Robotics Club places 12th in regional competition |

Robotics Club places 12th in regional competition

Megan Yeiter , The Park Record

Five students heading the Treasure Mountain Junior High School Robotics Club, called the "Robotics Mustangs," earned 12th Place out of 30 teams at the Denver FIRST Tech Challenge last week. According TMJHS Principal Bob O’Connor, the club fulfills the needs of gifted science students because it allows them to test their skills and knowledge base.

The club received private donations for students to fly to Denver for the competition, O’Connor said, adding that he volunteered to drive the robotics equipment to the competition because it was too fragile to carry on the plane. The club also received support from the Park City School Board, who granted the students permission to travel out of the state.

Club sponsor Julie Hooker said the students worked together during the 45 rounds of the competition on March 17. They also received a trophy for the "Connect" award, which is appointed to the team who ‘connects’ the most with their community.

"The club is fully inclusive with English Language learners and students from the special education program," Hooker said, "In addition, Burt Pacal, a Park City Mountain Resort ski patroller and engineer, inspired the students to build a robot that can throw balls for dogs. As a team they pulled together and all worked with each others’ strengths."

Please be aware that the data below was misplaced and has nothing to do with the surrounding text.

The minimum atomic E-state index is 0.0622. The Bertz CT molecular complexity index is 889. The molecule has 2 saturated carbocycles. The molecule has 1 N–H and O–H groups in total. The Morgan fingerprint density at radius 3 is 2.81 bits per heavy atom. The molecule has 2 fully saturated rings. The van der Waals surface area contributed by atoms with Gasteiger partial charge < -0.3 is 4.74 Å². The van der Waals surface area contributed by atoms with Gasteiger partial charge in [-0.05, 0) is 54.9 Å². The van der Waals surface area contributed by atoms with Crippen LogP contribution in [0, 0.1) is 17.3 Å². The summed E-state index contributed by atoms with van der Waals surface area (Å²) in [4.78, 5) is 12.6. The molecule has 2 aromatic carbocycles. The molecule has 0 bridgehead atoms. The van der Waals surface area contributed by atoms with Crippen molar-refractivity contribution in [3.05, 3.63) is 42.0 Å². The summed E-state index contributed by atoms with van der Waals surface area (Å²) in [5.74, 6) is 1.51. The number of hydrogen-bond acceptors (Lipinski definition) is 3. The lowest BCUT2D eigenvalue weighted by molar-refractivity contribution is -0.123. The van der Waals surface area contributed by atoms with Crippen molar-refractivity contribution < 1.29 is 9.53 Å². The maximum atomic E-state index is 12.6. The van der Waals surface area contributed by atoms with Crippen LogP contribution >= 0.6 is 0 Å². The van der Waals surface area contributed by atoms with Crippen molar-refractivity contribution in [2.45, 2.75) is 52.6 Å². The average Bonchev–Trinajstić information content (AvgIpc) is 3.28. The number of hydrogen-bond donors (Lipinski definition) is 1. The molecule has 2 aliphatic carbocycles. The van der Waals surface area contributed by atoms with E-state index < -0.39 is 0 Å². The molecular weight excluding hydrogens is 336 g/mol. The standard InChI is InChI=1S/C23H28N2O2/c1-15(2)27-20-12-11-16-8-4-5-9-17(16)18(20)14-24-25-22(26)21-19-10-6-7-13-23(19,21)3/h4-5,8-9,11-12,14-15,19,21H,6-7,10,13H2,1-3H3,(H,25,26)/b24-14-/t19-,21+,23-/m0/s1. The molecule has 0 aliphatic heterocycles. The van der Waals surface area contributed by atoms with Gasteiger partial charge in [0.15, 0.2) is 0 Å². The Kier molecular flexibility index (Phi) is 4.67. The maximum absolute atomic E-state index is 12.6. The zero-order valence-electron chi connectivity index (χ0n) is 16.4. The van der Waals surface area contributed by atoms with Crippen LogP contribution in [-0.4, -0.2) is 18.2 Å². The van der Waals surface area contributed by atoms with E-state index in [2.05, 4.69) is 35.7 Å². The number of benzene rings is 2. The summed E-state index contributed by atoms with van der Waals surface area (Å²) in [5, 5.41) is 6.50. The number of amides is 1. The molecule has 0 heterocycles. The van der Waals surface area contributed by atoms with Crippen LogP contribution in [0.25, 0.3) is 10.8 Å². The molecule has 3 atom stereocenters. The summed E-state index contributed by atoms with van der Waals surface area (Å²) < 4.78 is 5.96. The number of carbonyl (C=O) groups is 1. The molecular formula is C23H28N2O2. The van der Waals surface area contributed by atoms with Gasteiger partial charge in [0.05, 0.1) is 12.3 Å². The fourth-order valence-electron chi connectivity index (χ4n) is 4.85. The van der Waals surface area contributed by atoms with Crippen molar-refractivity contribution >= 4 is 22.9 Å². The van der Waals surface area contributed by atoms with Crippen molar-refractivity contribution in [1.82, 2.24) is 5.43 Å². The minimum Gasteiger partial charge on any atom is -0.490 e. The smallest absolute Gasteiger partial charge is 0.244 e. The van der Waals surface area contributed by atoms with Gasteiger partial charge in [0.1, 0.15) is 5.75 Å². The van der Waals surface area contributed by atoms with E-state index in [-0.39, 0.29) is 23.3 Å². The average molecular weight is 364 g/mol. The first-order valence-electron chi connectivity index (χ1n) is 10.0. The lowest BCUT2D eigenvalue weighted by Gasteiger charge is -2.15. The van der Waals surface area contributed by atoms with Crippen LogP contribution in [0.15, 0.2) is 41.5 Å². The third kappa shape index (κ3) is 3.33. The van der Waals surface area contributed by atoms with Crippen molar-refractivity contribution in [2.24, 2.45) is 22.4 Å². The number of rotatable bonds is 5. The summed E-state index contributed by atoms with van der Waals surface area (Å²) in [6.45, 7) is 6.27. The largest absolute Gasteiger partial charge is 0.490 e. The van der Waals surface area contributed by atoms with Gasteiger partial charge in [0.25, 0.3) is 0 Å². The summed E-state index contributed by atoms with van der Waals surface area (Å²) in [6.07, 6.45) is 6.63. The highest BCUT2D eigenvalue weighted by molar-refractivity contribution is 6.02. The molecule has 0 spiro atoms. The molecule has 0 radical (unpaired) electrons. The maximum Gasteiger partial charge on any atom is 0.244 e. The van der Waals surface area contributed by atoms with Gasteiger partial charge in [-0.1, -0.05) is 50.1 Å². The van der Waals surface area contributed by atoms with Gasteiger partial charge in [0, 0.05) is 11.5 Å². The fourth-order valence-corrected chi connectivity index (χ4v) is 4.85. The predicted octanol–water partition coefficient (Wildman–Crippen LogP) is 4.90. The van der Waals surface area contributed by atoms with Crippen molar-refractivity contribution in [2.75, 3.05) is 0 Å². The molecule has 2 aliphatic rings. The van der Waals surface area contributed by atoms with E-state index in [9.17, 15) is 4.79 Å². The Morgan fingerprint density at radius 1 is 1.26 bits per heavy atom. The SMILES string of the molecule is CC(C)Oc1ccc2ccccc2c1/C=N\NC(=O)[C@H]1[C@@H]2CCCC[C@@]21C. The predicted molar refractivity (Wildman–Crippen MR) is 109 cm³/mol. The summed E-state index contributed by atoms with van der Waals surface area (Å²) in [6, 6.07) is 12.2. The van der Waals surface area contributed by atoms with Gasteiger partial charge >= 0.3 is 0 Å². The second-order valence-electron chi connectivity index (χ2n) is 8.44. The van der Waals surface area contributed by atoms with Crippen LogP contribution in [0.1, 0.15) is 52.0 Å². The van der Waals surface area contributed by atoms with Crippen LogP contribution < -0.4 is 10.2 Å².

Robotics Club president Nathanial Rosenblum designed the robot, while vice president Max Johansen wrote the programming code. The boys said team member Florent Astie acted as the intermediary to communicate between the divisions.

Pacal was an inspiration to the team, Johansen said, adding that they used a lot of his ideas while preparing for the competition. Johansen learned how to write the autonomous code for the robot, which enables it to function on its own for 30 seconds, he said.

"We did really well because we had a really good autonomous code. It’s really pivotal that a team has that. There were a lot of teams who were behind so we felt like we were pretty prepared," he said. "I had to write some code on the fly to help another team and that was pretty intense. A big thing that they (the judges) stressed at the competition was gracious professionalism."

"I realized how much our students did to prepare," Hooker said, "This is an entirely student-run club. It was so much fun being in the audience. March Madness has nothing on the FIRST Tech Challenge."

The Robotics club hopes to have two teams next year. Both Rosenblum and Johansen have agreed to coach the teams for next year. For more information about the Robotics Club, visit .

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